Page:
The Economic Outlook for Southeast Asia, China and India is a regular publication on regional economic growth and development in Emerging Asia – Brunei Darussalam, Cambodia, Indonesia, Lao PDR, Malaysia, Myanmar, the Philippines, Singapore, Thailand and Viet Nam, as well as China and India. It comprises three parts: a regional economic monitor, special thematic chapters addressing a major issue facing the region, and a series of country notes. The 2023 edition discusses the region’s economic outlook and macroeconomic challenges at a time of great uncertainty and a slowdown of the global economy, in particular owing to inflationary pressures, capital flow volatility and supply-side bottlenecks. The thematic chapters focus on reviving tourism after the pandemic. Tourism was among the sectors most affected by both the COVID-19 pandemic and responses to it. The report highlights the economic impact of tourism in the region and explores how the sector can be reshaped to regain its significant role in Emerging Asia. The interruption of tourism allowed countries in the region to consider reforms in the sector, including diversifying tourism markets and addressing labour market challenges, while catering to the new needs and preferences of the post-pandemic world, prioritising sustainable and environmentally responsible activities, and accelerating digitalisation.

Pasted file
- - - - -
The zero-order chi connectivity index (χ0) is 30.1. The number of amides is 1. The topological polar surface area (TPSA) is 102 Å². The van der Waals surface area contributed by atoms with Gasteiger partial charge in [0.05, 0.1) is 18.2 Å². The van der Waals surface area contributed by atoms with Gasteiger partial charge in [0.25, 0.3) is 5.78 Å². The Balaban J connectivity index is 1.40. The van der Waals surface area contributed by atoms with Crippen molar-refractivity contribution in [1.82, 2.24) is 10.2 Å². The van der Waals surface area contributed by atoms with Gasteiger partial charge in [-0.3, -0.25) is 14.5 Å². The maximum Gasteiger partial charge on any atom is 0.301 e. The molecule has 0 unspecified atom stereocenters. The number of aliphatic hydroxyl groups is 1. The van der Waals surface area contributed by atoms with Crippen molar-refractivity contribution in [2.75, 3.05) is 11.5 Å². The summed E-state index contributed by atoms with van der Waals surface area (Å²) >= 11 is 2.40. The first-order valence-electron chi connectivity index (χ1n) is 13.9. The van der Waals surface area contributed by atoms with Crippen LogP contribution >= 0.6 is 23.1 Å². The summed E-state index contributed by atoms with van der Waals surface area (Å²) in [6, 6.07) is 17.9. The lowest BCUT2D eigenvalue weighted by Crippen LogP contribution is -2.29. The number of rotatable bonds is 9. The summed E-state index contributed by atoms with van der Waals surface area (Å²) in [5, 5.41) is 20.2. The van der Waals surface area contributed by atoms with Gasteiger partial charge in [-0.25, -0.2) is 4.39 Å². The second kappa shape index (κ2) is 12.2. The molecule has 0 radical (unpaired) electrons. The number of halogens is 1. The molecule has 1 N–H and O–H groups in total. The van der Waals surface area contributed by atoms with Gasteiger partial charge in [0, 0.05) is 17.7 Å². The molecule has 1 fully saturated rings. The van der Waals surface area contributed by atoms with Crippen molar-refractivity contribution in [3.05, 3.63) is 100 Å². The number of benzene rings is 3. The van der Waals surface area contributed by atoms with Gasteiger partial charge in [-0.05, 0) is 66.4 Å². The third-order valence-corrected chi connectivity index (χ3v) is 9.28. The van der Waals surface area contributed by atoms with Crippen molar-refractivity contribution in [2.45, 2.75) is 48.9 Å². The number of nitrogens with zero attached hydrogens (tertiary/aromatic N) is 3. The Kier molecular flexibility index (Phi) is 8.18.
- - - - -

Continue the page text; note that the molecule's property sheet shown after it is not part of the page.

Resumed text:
Skills are the key to shaping a better future, enabling countries and people to thrive in an increasingly interconnected and rapidly changing world. Megatrends such as globalisation, technological progress, demographic change, migration, and climate change, and most recently COVID-19, are reshaping work and society, generating a growing demand for higher levels and new sets of skills. The OECD Skills Strategy offers a strategic and comprehensive approach to assessing the skills challenges and opportunities of countries and regions for the purposes of helping them build more effective skills systems. The foundation of this approach is the OECD Skills Strategy Framework, which allows for an examination of what countries and regions can do better to: 1) develop relevant skills over the life course; 2) use skills effectively in work and in society; and 3) strengthen the governance of the skills system. This report, OECD Skills Strategy Southeast Asia: Skills for a Post-COVID Recovery and Growth, applies the OECD Skills Strategy framework to assess the performance of countries in Southeast Asia, identifies opportunities for improvement and provides recommendations based on in-depth desk analysis and consultations with stakeholder representatives.
This newsletter contains information about work on competition law and policy in the Asia-Pacific region that is taking place within the framework of the OECD-Korea Policy Centre Competition Programme.
These ready-made tables and charts provide for snapshot of aid (Official Development Assistance) for all DAC Members as well as recipient countries and territories. Summary reports by regions (Africa, America, Asia, Europe, Oceania) and the world are also available.
The OECD/Korea Policy Centre fosters the exchange of technical information and policy experiences relating to the Asia Pacific region in areas such as health statistics, pension reforms and social policy and expenditure.